SUMMARY: A terrifying winged undertaker, whose appearance in town inevitably means death for someone, holds all of Backwater in his spell. All but one, a sardonic troubador, takes solace in religion. But when that doesn’t prove to be enough, the fire-and-brimstone town preacher takes matters into his own hands.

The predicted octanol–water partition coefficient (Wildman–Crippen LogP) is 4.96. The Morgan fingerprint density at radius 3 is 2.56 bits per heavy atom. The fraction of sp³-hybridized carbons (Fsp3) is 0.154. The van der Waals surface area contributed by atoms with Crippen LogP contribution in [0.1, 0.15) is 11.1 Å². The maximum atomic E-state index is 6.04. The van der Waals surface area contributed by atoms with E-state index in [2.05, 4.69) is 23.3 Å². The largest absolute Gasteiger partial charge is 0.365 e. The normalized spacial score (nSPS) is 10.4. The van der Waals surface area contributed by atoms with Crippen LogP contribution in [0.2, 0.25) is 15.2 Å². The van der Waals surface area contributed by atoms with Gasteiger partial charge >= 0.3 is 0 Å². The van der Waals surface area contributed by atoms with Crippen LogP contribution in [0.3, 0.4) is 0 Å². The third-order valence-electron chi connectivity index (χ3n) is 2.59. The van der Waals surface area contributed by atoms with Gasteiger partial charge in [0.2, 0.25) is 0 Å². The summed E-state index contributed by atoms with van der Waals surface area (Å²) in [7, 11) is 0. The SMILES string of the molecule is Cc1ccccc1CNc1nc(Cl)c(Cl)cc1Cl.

WHY IT’S HERE: Plenty of filmmakers have examined the hypocrisy of religious extremism from all conceivable angles but Bo Mathorne’s ‘The Backwater Gospel’ does so with a blackly comic panache that is often lacking in more boneheaded diatribes. Though it is a tad nihilistic in its complete lack of sympathetic characters or any hope of redemption, ‘The Backwater Gospel’ draws its power from this very nihilism. Visually arresting from the start, the film ends on an appropriately bleak smirk as the closing credits appear on slamming coffin lids.